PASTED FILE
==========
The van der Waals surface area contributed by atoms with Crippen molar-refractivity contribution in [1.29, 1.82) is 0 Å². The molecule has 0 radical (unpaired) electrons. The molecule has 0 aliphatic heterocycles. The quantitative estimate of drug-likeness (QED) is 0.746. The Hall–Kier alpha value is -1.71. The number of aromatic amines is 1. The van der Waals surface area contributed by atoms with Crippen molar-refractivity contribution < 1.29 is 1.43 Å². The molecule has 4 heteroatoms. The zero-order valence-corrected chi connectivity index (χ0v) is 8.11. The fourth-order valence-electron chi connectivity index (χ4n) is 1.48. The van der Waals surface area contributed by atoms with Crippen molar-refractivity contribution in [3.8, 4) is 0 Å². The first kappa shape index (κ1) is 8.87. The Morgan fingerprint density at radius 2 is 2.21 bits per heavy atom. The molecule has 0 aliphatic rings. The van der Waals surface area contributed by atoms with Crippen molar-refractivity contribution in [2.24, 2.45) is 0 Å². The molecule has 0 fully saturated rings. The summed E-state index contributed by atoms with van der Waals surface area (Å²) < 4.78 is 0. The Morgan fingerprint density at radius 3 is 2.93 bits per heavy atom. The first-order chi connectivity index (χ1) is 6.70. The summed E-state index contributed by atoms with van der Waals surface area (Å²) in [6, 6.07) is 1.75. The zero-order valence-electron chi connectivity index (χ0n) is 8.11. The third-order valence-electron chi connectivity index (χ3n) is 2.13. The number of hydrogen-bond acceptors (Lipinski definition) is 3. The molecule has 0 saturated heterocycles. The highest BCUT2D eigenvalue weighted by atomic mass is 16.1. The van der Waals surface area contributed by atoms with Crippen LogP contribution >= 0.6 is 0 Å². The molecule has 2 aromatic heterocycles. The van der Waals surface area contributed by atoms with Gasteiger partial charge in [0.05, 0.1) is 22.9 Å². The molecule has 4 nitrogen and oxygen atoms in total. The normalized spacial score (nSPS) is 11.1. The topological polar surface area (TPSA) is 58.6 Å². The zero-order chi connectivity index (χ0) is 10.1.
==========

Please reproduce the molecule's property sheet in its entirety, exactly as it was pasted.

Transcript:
The van der Waals surface area contributed by atoms with Crippen molar-refractivity contribution in [1.29, 1.82) is 0 Å². The molecule has 0 radical (unpaired) electrons. The molecule has 0 aliphatic heterocycles. The quantitative estimate of drug-likeness (QED) is 0.746. The Hall–Kier alpha value is -1.71. The number of aromatic amines is 1. The van der Waals surface area contributed by atoms with Crippen molar-refractivity contribution < 1.29 is 1.43 Å². The molecule has 4 heteroatoms. The zero-order valence-corrected chi connectivity index (χ0v) is 8.11. The fourth-order valence-electron chi connectivity index (χ4n) is 1.48. The van der Waals surface area contributed by atoms with Crippen molar-refractivity contribution in [3.8, 4) is 0 Å². The first kappa shape index (κ1) is 8.87. The Morgan fingerprint density at radius 2 is 2.21 bits per heavy atom. The molecule has 0 aliphatic rings. The van der Waals surface area contributed by atoms with Crippen molar-refractivity contribution in [2.24, 2.45) is 0 Å². The molecule has 0 fully saturated rings. The summed E-state index contributed by atoms with van der Waals surface area (Å²) < 4.78 is 0. The Morgan fingerprint density at radius 3 is 2.93 bits per heavy atom. The first-order chi connectivity index (χ1) is 6.70. The summed E-state index contributed by atoms with van der Waals surface area (Å²) in [6, 6.07) is 1.75. The zero-order valence-electron chi connectivity index (χ0n) is 8.11. The third-order valence-electron chi connectivity index (χ3n) is 2.13. The number of hydrogen-bond acceptors (Lipinski definition) is 3. The molecule has 0 saturated heterocycles. The highest BCUT2D eigenvalue weighted by atomic mass is 16.1. The van der Waals surface area contributed by atoms with Crippen LogP contribution >= 0.6 is 0 Å². The molecule has 2 aromatic heterocycles. The van der Waals surface area contributed by atoms with Gasteiger partial charge in [0.05, 0.1) is 22.9 Å². The molecule has 4 nitrogen and oxygen atoms in total. The normalized spacial score (nSPS) is 11.1. The topological polar surface area (TPSA) is 58.6 Å². The zero-order chi connectivity index (χ0) is 10.1.